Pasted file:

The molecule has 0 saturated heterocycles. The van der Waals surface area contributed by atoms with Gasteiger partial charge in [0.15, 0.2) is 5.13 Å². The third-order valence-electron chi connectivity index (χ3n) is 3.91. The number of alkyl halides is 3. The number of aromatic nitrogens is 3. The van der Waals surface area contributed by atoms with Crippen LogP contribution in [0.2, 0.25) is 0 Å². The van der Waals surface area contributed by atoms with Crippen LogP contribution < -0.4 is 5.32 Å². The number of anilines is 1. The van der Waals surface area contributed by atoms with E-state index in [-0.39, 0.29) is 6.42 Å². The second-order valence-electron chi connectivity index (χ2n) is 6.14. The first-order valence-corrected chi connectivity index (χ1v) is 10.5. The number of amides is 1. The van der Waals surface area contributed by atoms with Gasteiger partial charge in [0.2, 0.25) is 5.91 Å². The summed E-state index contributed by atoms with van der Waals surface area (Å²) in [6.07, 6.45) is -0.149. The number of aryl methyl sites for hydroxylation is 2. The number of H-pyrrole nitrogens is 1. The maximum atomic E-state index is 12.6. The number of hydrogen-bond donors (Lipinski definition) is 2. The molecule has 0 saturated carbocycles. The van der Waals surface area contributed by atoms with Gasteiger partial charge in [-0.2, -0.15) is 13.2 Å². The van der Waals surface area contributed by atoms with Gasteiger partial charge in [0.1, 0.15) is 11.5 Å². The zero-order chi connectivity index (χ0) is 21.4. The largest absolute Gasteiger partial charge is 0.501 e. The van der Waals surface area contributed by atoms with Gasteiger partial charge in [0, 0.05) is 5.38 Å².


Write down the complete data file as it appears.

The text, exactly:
The molecule has 0 saturated heterocycles. The van der Waals surface area contributed by atoms with Gasteiger partial charge in [0.15, 0.2) is 5.13 Å². The third-order valence-electron chi connectivity index (χ3n) is 3.91. The number of alkyl halides is 3. The number of aromatic nitrogens is 3. The van der Waals surface area contributed by atoms with Crippen LogP contribution in [0.2, 0.25) is 0 Å². The van der Waals surface area contributed by atoms with Crippen LogP contribution < -0.4 is 5.32 Å². The number of anilines is 1. The van der Waals surface area contributed by atoms with E-state index in [-0.39, 0.29) is 6.42 Å². The second-order valence-electron chi connectivity index (χ2n) is 6.14. The first-order valence-corrected chi connectivity index (χ1v) is 10.5. The number of amides is 1. The van der Waals surface area contributed by atoms with Gasteiger partial charge in [0.2, 0.25) is 5.91 Å². The summed E-state index contributed by atoms with van der Waals surface area (Å²) in [6.07, 6.45) is -0.149. The number of aryl methyl sites for hydroxylation is 2. The number of H-pyrrole nitrogens is 1. The maximum atomic E-state index is 12.6. The number of hydrogen-bond donors (Lipinski definition) is 2. The molecule has 0 saturated carbocycles. The van der Waals surface area contributed by atoms with Gasteiger partial charge in [-0.2, -0.15) is 13.2 Å². The van der Waals surface area contributed by atoms with Gasteiger partial charge in [0.1, 0.15) is 11.5 Å². The zero-order chi connectivity index (χ0) is 21.4. The largest absolute Gasteiger partial charge is 0.501 e. The van der Waals surface area contributed by atoms with Gasteiger partial charge in [0, 0.05) is 5.38 Å².